As she left I went into my kitchen to make a cup of tea in one of my ‘every day’ mugs. I was about to put milk into said mug when – ‘sod it’ took over and instead I reached for a lovely cup and saucer that had been a gift. One of a pair that I would use if a friend popped in for a coffee. It made no difference that it was only me, because it certainly wasn’t ‘just’ me. You know, just like my client, I too deserved to be top of any lists that I make. I have always said that I learnt from the children I taught – I also learn from the clients with whom I work.


In my twenties, I lived in Cyprus for a couple of years – bliss! Even more blissful was the fact that I was unable to get work so had to struggle to spend quite a bit of time by the pool of a newly opened hotel – even greater bliss. Of course, I got chatting to lots of visitors. One was a lady on a holiday by herself. She found it hilarious that if my husband was away, I would have a bowl of cereal for my evening meal. When he was around, it was always cooking nourishing meals with cereals strictly for breakfast.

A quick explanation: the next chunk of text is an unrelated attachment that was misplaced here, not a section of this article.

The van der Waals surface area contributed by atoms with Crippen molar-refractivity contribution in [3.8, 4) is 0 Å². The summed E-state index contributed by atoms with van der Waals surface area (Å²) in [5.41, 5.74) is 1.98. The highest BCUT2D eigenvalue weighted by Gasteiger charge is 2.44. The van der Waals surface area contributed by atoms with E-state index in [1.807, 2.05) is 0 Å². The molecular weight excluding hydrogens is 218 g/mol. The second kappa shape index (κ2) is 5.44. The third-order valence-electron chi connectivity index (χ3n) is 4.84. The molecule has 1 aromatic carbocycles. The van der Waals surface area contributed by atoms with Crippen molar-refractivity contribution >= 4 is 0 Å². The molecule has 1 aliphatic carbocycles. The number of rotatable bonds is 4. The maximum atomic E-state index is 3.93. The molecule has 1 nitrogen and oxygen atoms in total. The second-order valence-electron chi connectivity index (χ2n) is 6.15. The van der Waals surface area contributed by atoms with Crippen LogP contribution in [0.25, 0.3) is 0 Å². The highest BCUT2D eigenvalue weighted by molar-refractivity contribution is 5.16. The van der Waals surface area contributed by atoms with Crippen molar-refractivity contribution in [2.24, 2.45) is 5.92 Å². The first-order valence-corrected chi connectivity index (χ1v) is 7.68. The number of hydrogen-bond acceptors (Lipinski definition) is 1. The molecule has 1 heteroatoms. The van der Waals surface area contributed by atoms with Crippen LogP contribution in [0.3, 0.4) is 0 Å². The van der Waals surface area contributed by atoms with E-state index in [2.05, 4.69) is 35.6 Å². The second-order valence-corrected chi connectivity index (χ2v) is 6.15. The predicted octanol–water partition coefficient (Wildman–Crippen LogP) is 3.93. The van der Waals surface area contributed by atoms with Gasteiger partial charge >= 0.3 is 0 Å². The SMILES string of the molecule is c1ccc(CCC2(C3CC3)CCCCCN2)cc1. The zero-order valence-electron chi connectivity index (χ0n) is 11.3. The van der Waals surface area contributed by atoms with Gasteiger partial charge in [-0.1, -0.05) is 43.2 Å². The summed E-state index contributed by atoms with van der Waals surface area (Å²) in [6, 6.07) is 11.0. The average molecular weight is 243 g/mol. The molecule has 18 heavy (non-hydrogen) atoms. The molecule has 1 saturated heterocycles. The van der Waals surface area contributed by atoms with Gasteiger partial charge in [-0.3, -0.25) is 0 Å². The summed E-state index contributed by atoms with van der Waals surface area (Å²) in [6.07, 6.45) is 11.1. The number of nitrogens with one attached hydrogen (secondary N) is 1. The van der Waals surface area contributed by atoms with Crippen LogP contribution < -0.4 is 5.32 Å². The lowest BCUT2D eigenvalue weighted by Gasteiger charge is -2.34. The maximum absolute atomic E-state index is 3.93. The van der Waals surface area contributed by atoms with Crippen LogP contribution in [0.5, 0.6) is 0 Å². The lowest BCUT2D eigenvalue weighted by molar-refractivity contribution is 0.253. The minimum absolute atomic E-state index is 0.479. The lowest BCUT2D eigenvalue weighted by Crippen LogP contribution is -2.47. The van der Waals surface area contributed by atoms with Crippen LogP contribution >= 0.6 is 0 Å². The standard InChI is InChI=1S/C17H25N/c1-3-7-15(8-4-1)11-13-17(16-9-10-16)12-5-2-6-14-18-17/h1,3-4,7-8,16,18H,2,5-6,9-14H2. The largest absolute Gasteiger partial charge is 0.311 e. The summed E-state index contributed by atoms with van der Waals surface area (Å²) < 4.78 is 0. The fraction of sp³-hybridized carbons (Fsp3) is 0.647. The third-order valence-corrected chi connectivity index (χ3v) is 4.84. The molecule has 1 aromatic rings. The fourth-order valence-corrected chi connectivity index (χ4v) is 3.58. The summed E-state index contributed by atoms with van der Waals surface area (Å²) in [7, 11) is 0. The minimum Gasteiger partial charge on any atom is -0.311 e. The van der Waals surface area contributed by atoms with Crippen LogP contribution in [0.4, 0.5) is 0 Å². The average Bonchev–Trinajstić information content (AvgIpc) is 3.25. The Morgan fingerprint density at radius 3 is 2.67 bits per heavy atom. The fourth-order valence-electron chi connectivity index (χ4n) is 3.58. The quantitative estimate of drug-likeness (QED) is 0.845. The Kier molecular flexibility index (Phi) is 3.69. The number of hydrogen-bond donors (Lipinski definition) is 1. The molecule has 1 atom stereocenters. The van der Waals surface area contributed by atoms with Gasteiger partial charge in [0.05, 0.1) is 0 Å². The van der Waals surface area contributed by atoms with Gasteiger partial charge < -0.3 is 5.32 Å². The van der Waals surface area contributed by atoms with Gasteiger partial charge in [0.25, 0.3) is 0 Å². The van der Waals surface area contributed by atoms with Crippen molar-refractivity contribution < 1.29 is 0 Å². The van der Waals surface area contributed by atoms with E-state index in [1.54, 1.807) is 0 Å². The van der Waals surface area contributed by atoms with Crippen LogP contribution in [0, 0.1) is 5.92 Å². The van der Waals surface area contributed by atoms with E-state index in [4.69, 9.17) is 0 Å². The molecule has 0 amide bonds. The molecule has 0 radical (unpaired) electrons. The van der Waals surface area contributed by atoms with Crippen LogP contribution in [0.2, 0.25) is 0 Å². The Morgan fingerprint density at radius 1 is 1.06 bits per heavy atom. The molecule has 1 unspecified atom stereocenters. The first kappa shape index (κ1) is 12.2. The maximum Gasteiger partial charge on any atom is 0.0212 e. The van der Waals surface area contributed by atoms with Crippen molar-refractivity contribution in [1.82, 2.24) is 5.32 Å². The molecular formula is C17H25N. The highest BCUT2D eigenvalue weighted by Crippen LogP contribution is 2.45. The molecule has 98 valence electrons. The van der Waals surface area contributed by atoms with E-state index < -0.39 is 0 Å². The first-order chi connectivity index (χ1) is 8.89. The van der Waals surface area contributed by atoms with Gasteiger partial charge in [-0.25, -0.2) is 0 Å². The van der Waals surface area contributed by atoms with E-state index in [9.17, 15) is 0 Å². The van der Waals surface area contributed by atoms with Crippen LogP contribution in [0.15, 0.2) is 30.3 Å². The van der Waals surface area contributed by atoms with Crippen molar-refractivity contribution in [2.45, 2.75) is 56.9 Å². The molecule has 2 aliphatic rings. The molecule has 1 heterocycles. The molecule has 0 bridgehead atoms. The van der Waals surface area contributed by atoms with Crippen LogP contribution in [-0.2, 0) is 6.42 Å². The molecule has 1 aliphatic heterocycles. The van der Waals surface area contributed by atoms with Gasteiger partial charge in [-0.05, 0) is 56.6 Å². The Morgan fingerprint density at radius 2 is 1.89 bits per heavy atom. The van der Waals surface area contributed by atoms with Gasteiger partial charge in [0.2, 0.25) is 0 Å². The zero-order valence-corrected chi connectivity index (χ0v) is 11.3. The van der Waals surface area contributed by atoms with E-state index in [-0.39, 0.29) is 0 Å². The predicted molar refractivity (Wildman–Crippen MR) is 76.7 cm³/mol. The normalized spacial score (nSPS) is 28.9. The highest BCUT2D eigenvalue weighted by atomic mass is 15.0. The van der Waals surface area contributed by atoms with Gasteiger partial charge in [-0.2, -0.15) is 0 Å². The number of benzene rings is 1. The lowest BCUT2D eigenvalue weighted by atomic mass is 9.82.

She then described her evening meals under similar circumstances. She would have a glass of sherry as she prepared her dinner, which was always three courses. Wine accompanied these and then she finished off with a brandy. She used the best china and glasses too. Wow. I have a feeling that I would be sozzled as well as gaining weight if I followed her example. However, did she have a very valid point – did she, in fact, have it right? She didn’t allow the absence of her husband to affect the way that she was – the solo holiday was evidence of that. She also didn’t allow a lowering of her dining standards if he wasn’t there. Good for her – so I guess, silly me. She was showing herself that she was well placed on her list, but what message was I giving to myself? It wasn’t that I was lazy. I just couldn’t be bothered to make the effort just for me, so where was I on my list of important to me people, if I was on it at all that is. Not a good message for anyone to receive, especially when they are the one responsible for the giving.